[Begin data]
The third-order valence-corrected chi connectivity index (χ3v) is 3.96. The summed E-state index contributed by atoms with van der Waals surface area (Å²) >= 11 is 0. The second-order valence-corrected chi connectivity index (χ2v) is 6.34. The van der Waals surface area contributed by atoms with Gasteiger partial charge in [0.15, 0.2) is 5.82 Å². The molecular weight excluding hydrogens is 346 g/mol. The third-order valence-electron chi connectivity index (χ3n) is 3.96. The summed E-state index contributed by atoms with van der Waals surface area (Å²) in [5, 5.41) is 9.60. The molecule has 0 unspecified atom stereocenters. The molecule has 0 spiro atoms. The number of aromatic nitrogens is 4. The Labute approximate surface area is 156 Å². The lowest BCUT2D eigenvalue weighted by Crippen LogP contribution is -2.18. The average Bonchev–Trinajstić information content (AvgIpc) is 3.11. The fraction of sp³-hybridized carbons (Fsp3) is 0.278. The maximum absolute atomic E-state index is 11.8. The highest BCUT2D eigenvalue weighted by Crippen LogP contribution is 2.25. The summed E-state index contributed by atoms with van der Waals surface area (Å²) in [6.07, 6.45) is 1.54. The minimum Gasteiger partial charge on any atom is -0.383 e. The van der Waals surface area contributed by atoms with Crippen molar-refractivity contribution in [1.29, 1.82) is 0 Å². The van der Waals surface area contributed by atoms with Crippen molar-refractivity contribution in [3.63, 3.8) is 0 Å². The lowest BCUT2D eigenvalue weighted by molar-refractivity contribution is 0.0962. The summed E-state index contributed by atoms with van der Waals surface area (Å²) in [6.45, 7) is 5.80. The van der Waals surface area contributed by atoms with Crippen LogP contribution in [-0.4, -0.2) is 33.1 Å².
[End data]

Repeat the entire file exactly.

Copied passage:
The third-order valence-corrected chi connectivity index (χ3v) is 3.96. The summed E-state index contributed by atoms with van der Waals surface area (Å²) >= 11 is 0. The second-order valence-corrected chi connectivity index (χ2v) is 6.34. The van der Waals surface area contributed by atoms with Gasteiger partial charge in [0.15, 0.2) is 5.82 Å². The molecular weight excluding hydrogens is 346 g/mol. The third-order valence-electron chi connectivity index (χ3n) is 3.96. The summed E-state index contributed by atoms with van der Waals surface area (Å²) in [5, 5.41) is 9.60. The molecule has 0 unspecified atom stereocenters. The molecule has 0 spiro atoms. The number of aromatic nitrogens is 4. The Labute approximate surface area is 156 Å². The lowest BCUT2D eigenvalue weighted by Crippen LogP contribution is -2.18. The average Bonchev–Trinajstić information content (AvgIpc) is 3.11. The fraction of sp³-hybridized carbons (Fsp3) is 0.278. The maximum absolute atomic E-state index is 11.8. The highest BCUT2D eigenvalue weighted by Crippen LogP contribution is 2.25. The summed E-state index contributed by atoms with van der Waals surface area (Å²) in [6.07, 6.45) is 1.54. The minimum Gasteiger partial charge on any atom is -0.383 e. The van der Waals surface area contributed by atoms with Crippen molar-refractivity contribution in [1.29, 1.82) is 0 Å². The van der Waals surface area contributed by atoms with Crippen molar-refractivity contribution in [3.63, 3.8) is 0 Å². The lowest BCUT2D eigenvalue weighted by molar-refractivity contribution is 0.0962. The summed E-state index contributed by atoms with van der Waals surface area (Å²) in [6.45, 7) is 5.80. The van der Waals surface area contributed by atoms with Crippen LogP contribution in [-0.4, -0.2) is 33.1 Å².